While geographically separated from the U.S., middle and high school students at Aviano Air Base are not immune to the issues facing young people today. In fact, these students have more limited support networks than their counterparts on the mainland. Responding to this need, in April 1997, the 31st Fighter Wing and Department of Defense Schools at Aviano Air Force Base created an innovative mentoring program that focuses on enhancing students' academic ability, career development and provides additional support networks that are otherwise unavailable.
The Base recruited more than enough mentors to work one-on-one with an individual student throughout the school year. The trained mentors are matched with a young person based on the student's career interest areas. A self-sustaining community, the Base is able to recruit from a volunteer pool representing hundreds of career fields. Mentors volunteered more than 700 hours with students in the 1997-98 academic year, taking part in activities such as job shadowing, science experiments, college/career research, homework assignments, computer-aided design projects for base facilities, career fairs and summer employment opportunities. While active duty military mentors receive time off from work to serve as mentors, they receive no monetary compensation.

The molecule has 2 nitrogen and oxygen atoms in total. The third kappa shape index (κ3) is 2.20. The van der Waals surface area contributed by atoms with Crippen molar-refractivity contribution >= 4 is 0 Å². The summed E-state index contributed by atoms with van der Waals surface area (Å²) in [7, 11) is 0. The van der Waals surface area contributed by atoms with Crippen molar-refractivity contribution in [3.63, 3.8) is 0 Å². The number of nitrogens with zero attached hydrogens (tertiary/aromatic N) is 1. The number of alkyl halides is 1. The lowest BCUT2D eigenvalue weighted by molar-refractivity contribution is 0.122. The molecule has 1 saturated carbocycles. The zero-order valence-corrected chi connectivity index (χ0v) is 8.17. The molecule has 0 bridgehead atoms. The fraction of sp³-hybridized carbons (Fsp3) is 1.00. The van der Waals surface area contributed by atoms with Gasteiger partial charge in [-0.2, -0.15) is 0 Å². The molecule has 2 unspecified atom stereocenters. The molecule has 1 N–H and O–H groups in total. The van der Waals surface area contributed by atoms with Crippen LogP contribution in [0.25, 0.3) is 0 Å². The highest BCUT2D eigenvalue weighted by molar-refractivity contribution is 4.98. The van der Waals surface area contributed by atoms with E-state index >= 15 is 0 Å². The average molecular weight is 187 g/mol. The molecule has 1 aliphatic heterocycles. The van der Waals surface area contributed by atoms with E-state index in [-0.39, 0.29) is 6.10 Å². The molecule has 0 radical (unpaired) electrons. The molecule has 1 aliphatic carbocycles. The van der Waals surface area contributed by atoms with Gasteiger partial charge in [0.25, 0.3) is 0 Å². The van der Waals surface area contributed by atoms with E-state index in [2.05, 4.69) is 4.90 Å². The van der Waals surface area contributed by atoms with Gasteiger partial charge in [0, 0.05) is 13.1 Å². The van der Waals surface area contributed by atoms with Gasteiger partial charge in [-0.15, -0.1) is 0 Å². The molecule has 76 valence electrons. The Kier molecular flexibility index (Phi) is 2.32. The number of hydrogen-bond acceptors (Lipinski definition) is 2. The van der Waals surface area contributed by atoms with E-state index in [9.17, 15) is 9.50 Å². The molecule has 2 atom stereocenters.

The Aviano mentors have had a great impact on the students. Parents, teachers and mentors note increased self-confidence in 90% of students with mentors. Students agree—86% say they feel better about themselves since they began participating in the Mentor Program. Academic achievement improved in 86% of students with mentors, report parents. Truancy incidents declined in 75% of students matched with a mentor and 88% of students say that they skip school less, teachers report. Career field knowledge and interest in attending college increased in nearly every student who participated in the Mentor Program.